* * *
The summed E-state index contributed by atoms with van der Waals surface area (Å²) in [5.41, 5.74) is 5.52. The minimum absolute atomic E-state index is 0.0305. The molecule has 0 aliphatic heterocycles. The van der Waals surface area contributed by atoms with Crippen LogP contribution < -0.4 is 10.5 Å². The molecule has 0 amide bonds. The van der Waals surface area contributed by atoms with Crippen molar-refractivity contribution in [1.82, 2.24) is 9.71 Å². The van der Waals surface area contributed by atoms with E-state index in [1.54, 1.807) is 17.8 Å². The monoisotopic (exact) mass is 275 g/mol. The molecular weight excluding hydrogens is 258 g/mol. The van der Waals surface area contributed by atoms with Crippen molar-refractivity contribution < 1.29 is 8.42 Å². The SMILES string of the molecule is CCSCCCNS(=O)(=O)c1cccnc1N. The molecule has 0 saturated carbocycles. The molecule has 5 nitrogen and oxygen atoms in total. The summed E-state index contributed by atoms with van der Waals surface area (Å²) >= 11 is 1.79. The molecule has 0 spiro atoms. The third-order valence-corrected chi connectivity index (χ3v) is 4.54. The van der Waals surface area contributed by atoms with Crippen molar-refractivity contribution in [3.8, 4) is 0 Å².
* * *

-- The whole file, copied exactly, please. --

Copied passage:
The summed E-state index contributed by atoms with van der Waals surface area (Å²) in [5.41, 5.74) is 5.52. The minimum absolute atomic E-state index is 0.0305. The molecule has 0 aliphatic heterocycles. The van der Waals surface area contributed by atoms with Crippen LogP contribution < -0.4 is 10.5 Å². The molecule has 0 amide bonds. The van der Waals surface area contributed by atoms with Crippen molar-refractivity contribution in [1.82, 2.24) is 9.71 Å². The van der Waals surface area contributed by atoms with E-state index in [1.54, 1.807) is 17.8 Å². The monoisotopic (exact) mass is 275 g/mol. The molecular weight excluding hydrogens is 258 g/mol. The van der Waals surface area contributed by atoms with Crippen molar-refractivity contribution < 1.29 is 8.42 Å². The SMILES string of the molecule is CCSCCCNS(=O)(=O)c1cccnc1N. The molecule has 0 saturated carbocycles. The molecule has 5 nitrogen and oxygen atoms in total. The summed E-state index contributed by atoms with van der Waals surface area (Å²) >= 11 is 1.79. The molecule has 0 spiro atoms. The third-order valence-corrected chi connectivity index (χ3v) is 4.54. The van der Waals surface area contributed by atoms with Crippen molar-refractivity contribution in [3.8, 4) is 0 Å².